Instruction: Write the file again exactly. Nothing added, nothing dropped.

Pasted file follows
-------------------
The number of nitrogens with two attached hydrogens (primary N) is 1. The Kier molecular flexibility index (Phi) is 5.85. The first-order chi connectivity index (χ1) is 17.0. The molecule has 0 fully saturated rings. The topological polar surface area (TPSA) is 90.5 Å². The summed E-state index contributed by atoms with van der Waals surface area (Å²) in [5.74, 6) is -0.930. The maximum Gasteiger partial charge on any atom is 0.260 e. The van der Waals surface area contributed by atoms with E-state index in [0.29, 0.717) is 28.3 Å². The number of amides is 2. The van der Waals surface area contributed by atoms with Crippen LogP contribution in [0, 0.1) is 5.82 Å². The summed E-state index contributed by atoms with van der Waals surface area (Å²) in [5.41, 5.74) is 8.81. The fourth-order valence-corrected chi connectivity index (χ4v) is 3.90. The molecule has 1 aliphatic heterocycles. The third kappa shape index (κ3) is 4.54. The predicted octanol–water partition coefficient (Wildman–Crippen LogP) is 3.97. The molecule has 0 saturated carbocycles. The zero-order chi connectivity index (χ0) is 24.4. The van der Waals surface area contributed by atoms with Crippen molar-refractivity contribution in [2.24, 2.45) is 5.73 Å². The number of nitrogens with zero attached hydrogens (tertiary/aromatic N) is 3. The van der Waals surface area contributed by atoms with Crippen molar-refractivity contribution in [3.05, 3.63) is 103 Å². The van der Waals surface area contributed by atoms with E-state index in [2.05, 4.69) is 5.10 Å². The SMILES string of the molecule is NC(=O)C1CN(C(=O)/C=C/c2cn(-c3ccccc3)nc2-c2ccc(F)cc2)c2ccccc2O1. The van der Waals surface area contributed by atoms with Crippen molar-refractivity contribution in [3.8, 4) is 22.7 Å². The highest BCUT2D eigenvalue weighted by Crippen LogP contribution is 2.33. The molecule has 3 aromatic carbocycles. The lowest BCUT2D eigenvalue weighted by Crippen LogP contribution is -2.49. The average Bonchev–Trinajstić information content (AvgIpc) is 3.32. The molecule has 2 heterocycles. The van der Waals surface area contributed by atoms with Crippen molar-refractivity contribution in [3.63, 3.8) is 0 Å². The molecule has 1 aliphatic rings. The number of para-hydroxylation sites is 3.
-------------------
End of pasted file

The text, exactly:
The number of nitrogens with two attached hydrogens (primary N) is 1. The Kier molecular flexibility index (Phi) is 5.85. The first-order chi connectivity index (χ1) is 17.0. The molecule has 0 fully saturated rings. The topological polar surface area (TPSA) is 90.5 Å². The summed E-state index contributed by atoms with van der Waals surface area (Å²) in [5.74, 6) is -0.930. The maximum Gasteiger partial charge on any atom is 0.260 e. The van der Waals surface area contributed by atoms with E-state index in [0.29, 0.717) is 28.3 Å². The number of amides is 2. The van der Waals surface area contributed by atoms with Crippen LogP contribution in [0, 0.1) is 5.82 Å². The summed E-state index contributed by atoms with van der Waals surface area (Å²) in [5.41, 5.74) is 8.81. The fourth-order valence-corrected chi connectivity index (χ4v) is 3.90. The molecule has 1 aliphatic heterocycles. The third kappa shape index (κ3) is 4.54. The predicted octanol–water partition coefficient (Wildman–Crippen LogP) is 3.97. The molecule has 0 saturated carbocycles. The zero-order chi connectivity index (χ0) is 24.4. The van der Waals surface area contributed by atoms with Crippen molar-refractivity contribution in [2.24, 2.45) is 5.73 Å². The number of nitrogens with zero attached hydrogens (tertiary/aromatic N) is 3. The van der Waals surface area contributed by atoms with Crippen molar-refractivity contribution in [3.05, 3.63) is 103 Å². The van der Waals surface area contributed by atoms with E-state index in [2.05, 4.69) is 5.10 Å². The SMILES string of the molecule is NC(=O)C1CN(C(=O)/C=C/c2cn(-c3ccccc3)nc2-c2ccc(F)cc2)c2ccccc2O1. The van der Waals surface area contributed by atoms with Crippen molar-refractivity contribution in [3.8, 4) is 22.7 Å². The highest BCUT2D eigenvalue weighted by Crippen LogP contribution is 2.33. The molecule has 3 aromatic carbocycles. The lowest BCUT2D eigenvalue weighted by Crippen LogP contribution is -2.49. The average Bonchev–Trinajstić information content (AvgIpc) is 3.32. The molecule has 2 heterocycles. The van der Waals surface area contributed by atoms with Crippen molar-refractivity contribution in [3.63, 3.8) is 0 Å². The molecule has 1 aliphatic rings. The number of para-hydroxylation sites is 3.